Due to the El Nino-inflicted drought that has plagued Indonesia in 2015 (curtailing output o agricultural commodities, the country's tea exports are expected to plunge by 40 percent year-on-year (y/y) to about 48,000 tons this year. The El Nino in 2015 is one of the strongest on record. This weather phenomenon, which occurs once every five years on average, involves periodical warm ocean water temperatures off the western coast of South America that can cause climatic changes across the Pacific Ocean, leading to severe droughts in key agricultural-producing countries in Southeast Asia.
According to data from the Indonesia Tea Council, Indonesia produced 120,000 tons of tea leaves in 2014, while exporting around 80,000 tons. However, data from the Food and Agriculture Organization of the United Nations put Indonesia's tea production figure at 146,682 metric tons in 2014.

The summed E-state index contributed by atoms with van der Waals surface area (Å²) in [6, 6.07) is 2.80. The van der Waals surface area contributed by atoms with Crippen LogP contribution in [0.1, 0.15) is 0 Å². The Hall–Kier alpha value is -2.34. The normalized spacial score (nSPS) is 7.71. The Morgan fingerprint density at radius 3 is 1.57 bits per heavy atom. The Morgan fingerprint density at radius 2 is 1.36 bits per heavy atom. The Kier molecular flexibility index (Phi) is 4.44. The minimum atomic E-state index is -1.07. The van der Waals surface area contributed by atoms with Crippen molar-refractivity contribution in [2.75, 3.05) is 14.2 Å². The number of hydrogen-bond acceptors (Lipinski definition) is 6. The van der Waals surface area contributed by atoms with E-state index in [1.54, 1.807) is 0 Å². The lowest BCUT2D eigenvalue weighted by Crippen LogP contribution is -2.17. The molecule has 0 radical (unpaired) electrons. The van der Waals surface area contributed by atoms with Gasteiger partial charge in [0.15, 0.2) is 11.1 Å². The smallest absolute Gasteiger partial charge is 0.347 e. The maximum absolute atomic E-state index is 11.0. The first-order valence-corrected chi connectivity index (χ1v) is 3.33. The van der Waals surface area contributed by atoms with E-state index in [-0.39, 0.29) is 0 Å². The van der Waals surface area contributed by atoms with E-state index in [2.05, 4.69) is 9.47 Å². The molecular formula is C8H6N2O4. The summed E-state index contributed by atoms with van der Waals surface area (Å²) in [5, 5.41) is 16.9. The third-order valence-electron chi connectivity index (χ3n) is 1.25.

Besides the El Nino-inflicted drought, Indonesian tea exports are also obstructed by tough import regulations - set by the European Union - limiting the amount of anthraquinone. The new maximum reside level (0.01 mg) of anthraquinone caused confusion as the Indonesian tea industry does have the testing equipment readily available. Furthermore, the cause of the high anthraquinone level found in Indonesian tea is uncertain. The chemical could occur due to the bleaching of pulp during paper production. Previously it was suspected that the use of insecticides could explain the high level of anthraquinone but the Indonesia Tea Council denies this.
The high level of anthraquinone found in Indonesian tea is a bottleneck that needs to be solved as soon as possible as it makes Indonesian tea less competitive compared to tea produced by Indonesia's main (tea-producing) rivals Sri Lanka and Vietnam. Most of Indonesian tea exports are shipped to Europe, the USA and the Middle East.